How to Create a Motion Path Animation
In this video you’ll learn how simple it is to automatically animate an object along a custom motion path.
Step 1 - Set a motion path
Use the stroke path that we’ve created with the pen tool, as a route on the map for the yellow car.
The path is customizable, and you’ll also be able to edit it even after you turn it into a motion path. Select the car using the Transform tool from the menu, or simply press V on your keyboard.
Click on the car, and all you have to do is to go right here in the right panel and click this button, Set motion path.
As it says here in this panel, the next step will be to select an object to set it as a motion path, so simply click on the path.
Notice how the nodes changed their shape, and they now look like keyframes, which will also appear in the timeline.
Step 2 - Set the timeline
All that’s left now is to specify the timing for the animation
There is the start, set to 0, right where the playhead is. Set the end time too, which is at second 3 by default, and the duration, which is defined by the seconds between the start and the end time. In this case, 3 seconds.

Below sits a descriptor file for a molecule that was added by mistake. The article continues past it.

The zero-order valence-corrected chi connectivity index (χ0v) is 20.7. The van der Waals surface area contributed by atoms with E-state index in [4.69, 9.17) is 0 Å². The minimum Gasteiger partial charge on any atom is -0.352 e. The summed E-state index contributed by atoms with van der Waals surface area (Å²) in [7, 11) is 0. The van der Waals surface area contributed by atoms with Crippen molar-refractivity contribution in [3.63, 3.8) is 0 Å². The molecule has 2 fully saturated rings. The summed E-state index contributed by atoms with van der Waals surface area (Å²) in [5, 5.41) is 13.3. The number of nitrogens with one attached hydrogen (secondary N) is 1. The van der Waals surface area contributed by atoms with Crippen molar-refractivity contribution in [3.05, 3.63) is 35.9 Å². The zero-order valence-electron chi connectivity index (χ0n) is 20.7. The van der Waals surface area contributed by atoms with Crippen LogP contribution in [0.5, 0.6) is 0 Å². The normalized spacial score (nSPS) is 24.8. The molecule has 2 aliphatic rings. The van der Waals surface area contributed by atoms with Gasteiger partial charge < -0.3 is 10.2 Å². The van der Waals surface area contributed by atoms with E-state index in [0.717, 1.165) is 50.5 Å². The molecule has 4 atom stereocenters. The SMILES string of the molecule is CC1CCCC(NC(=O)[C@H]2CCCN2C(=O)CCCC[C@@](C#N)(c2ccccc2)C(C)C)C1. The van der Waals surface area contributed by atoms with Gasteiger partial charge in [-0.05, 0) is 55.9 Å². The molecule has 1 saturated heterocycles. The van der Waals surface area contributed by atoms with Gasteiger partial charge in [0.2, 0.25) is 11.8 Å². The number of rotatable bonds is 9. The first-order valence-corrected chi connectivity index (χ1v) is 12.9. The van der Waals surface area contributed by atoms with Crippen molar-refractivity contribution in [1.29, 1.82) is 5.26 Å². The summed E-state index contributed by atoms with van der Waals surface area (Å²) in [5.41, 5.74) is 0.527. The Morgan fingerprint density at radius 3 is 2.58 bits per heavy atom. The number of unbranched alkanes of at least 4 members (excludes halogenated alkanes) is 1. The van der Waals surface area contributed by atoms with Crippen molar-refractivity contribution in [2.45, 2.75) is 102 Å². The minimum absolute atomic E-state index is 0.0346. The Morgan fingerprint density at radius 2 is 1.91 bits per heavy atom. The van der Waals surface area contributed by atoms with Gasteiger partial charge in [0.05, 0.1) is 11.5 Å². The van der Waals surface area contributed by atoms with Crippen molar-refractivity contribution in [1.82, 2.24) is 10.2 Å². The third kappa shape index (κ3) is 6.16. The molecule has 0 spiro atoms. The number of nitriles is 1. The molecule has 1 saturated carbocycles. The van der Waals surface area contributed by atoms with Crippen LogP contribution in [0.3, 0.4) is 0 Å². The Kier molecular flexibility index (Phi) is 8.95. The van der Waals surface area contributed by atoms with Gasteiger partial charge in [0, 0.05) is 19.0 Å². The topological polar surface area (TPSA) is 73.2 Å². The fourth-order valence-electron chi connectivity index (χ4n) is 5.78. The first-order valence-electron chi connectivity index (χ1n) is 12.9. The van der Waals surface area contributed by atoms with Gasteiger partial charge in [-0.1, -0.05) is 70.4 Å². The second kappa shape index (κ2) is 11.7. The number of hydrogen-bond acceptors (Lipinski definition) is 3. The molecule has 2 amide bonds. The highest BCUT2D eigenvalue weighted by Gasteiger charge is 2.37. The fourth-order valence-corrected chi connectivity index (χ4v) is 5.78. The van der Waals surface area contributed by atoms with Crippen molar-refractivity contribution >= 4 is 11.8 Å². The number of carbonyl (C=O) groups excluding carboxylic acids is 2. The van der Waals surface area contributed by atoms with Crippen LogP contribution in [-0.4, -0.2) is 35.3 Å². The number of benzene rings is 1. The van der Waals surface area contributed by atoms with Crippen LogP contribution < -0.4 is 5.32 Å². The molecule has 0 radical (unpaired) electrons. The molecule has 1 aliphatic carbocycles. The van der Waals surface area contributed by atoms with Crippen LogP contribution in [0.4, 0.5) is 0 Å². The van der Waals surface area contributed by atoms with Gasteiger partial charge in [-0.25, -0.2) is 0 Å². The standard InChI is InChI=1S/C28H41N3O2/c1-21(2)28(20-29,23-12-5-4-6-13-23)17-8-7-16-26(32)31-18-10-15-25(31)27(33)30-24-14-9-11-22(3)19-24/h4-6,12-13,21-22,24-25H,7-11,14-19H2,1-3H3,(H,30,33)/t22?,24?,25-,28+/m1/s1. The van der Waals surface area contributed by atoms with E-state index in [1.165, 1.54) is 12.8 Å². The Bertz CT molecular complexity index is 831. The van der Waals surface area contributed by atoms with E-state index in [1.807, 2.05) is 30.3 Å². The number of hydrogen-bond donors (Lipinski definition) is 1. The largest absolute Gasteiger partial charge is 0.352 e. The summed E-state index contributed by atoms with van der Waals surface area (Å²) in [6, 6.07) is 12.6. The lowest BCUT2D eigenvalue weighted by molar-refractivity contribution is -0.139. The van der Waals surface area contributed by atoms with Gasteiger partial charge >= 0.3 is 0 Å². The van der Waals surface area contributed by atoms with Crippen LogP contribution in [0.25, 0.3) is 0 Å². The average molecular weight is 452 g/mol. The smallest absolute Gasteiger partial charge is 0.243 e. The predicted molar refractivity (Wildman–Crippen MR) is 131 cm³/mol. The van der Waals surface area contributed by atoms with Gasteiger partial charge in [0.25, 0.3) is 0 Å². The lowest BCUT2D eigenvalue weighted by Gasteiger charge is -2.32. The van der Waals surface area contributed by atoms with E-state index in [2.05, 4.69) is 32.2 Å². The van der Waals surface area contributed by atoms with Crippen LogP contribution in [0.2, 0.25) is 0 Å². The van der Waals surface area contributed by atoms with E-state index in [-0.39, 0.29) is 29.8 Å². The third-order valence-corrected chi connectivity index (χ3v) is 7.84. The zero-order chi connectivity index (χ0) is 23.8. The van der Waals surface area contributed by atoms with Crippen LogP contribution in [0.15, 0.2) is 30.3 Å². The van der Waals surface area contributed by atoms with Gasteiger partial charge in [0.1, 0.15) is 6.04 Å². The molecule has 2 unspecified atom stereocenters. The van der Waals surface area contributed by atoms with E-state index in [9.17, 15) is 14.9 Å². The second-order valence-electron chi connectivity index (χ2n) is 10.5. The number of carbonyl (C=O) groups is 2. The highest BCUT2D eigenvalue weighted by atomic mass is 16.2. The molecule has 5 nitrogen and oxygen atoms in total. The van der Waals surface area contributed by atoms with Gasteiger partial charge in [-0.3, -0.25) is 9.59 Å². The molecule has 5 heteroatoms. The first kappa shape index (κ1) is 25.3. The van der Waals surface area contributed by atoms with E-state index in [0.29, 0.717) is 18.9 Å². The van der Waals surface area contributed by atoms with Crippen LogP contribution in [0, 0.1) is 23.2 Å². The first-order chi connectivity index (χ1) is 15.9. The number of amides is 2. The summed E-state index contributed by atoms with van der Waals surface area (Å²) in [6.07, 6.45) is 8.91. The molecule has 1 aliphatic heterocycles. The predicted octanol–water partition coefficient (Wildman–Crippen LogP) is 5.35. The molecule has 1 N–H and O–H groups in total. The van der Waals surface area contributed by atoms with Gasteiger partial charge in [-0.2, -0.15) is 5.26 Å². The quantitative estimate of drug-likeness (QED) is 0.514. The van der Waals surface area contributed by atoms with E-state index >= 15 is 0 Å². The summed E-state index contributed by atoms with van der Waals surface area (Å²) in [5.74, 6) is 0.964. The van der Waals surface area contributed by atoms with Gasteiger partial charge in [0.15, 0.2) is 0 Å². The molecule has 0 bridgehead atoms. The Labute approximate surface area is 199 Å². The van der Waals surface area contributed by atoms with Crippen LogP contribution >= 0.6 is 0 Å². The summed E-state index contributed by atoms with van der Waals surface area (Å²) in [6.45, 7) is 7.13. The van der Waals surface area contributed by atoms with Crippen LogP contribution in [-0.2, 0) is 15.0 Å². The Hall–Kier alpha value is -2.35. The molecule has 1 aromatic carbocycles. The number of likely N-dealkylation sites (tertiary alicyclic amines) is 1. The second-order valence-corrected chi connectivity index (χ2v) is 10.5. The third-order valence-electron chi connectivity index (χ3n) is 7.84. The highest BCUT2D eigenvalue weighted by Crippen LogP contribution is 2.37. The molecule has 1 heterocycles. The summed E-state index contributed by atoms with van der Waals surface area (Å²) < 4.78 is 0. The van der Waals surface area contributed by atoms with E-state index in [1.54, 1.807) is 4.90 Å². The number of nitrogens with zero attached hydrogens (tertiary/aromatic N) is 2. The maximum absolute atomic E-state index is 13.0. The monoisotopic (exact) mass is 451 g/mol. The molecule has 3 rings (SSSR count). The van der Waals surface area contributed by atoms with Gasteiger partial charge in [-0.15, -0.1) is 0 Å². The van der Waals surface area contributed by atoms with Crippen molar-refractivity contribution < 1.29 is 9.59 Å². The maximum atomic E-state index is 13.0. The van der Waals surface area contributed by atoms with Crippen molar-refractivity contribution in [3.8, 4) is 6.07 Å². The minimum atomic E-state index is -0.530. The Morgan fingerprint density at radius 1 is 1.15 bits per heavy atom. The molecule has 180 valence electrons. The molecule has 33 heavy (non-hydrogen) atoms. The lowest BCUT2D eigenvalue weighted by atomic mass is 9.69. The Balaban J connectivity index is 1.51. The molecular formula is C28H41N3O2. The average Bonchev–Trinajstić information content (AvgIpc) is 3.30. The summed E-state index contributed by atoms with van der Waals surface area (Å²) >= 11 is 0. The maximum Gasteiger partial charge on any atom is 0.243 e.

The timeline is extended to 10 seconds, but we want this animation to last only 9 seconds. Change the ending time to 9 seconds and then just click Done. All the keyframes from the path are now in our timeline. Hit Play and see the result.
The car is following the path, but not as expected: its position seems all wrong…
Step 3 - Set the element position
Luckily, there is a super quick way to make it auto-orient along the motion path.
Just go there next to the rotation properties, and click on the icon. Rotate the car to face the right direction on the path, by holding and dragging one of those small circles in the corner of the bounding box.
You’ll see how the car will rotate properly at every turn along the motion path. Hit play and you can see that the car is now auto-orienting all the way along the path, without the need to manually adjust the rotation for each turn.
Step 4 - Adjust timing
However, there are some time adjustments you can make there:
To make the car slow down while turning and make the animation look more natural, focus on the first turn, the motion-path segment between the two keyframes.
By selecting them from the stage, they will also highlight in the timeline.
All you need to do is to increase the distance between them. By doing so, you're actually adding more milliseconds to the transition between those two keyframes.
Do the same for all the other turns. This will make the car move slower on those specific time segments. Then hit Play and see how it goes.
Notice how the car is slowing down right on the curved motion path segment where the road turns.
Of course, you can make more adjustments on the timing. The bigger the distance between keyframes, the longer it takes for the car to turn.
So that’s basically it!
It is this simple to create and adjust a custom motion path for any object in your animation.
Still got questions? Send us an email to email@example.com and we will get back to you as soon as we can.